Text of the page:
Understanding the many ways that the different levels of US government legislation approaches the concept of marriage is not an obvious or straightforward concept whatsoever. Some instructions are needed in order to help outline where the law stops and starts on two separate levels. One of the most significant things to remember is that marriage law is operated at the State level and all licenses for marriage are issued by the State (see “Marriage”). Note the keyword “operated”. This includes the operation of protections, rights and benefits of that state bestowed to its citizens (e.g., State Tax, State Insurances, Prenuptial Agreements, Divorce, Business State Benefits, etc.). Almost every legal U.S. citizen knows that there are State level and Federal level benefits, taxes and protections. They are reminded of this when they file taxes every year. Nonetheless, the confusing part is when the Federal laws pertain to the acts of marriage. In the Federal realm they only include access to the protections, rights and benefits that are offered by services at the Federal level (e.g., Social Security, Federal Taxes, Private Employment, Immigration, Medicaid/Medicare, Spousal Rights, etc.) (see “DOMA: Get the Facts.”). Married couples don’t access those Federal services until they are licensed with the State. Many of the marriage rights, benefits and protections, are critically contingent based on the services offered at the Federal level. Things like immigration are highly reliant on US Federal laws. Couples would file for spousal benefits in many cases such as tax filing benefits, Social Security and estate laws. That being said, it is not directly apparent why marriage law is placed on the shoulders of State law when a large portion of marriage law pertains to Federal access. Another issue that confounds the necessity of State operation is the fact that some States do not recognize same-sex marriage licenses from other States or jurisdictions. That alone just complicates matters even more, there’s no consistency for efficiency’s sake, and having to manage support differently on this matter in each State is highly unfavorable from a practical point of view.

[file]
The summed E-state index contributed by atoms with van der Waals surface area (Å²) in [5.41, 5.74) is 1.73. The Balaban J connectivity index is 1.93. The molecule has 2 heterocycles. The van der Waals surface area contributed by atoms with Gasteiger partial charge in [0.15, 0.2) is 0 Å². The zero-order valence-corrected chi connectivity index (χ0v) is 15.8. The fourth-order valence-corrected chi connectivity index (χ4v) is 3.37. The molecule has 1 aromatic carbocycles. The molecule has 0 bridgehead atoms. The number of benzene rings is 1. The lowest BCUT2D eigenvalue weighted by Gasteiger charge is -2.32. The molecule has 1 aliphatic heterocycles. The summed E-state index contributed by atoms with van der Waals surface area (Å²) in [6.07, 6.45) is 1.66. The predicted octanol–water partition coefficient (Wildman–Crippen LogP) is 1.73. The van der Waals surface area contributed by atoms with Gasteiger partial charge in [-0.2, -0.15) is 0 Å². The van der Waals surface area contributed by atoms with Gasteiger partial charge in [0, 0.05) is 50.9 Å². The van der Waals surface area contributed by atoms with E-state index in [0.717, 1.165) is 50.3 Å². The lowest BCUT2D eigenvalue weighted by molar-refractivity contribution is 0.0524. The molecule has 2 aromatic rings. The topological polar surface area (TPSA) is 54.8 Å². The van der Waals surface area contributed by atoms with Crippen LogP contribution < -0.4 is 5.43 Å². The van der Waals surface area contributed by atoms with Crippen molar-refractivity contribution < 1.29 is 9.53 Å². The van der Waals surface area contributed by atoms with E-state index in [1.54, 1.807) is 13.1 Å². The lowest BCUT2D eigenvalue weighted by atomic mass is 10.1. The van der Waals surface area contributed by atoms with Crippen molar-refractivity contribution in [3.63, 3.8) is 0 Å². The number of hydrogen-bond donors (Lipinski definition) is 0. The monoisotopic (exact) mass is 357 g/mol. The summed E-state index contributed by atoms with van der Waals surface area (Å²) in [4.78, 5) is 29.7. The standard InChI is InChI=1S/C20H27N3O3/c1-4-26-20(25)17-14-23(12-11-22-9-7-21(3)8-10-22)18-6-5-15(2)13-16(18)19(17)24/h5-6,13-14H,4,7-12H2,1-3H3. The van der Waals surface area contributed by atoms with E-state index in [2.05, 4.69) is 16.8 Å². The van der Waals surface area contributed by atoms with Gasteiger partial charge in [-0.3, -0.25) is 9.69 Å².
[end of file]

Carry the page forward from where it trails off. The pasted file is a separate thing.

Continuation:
To complicate matters even more, three definitions in active existence today attempt to recognize the bond of two people in a publicly recognized format for the purpose of all or certain protections, rights and responsibilities. The definition with the least amount of rights is called a Domestic Partnership. For all intents and purpose this designation exists purely to symbolize to the public that the couple is in a permanently committed relationship, and often many of the rights bestowed to the couple are neither plentiful nor recognized in other States. (see “Marriage, Civil Unions and Domestic Partnerships: A Comparison.”) With barely any rights, domestic partnerships almost seem hardly worth having since most couples can consummate their commitment by holding a ceremony with their closest friends and family. If the government barely recognizes their rights, why would it matter to the beurocrats if they were designated as “partners” by their indifferent state government?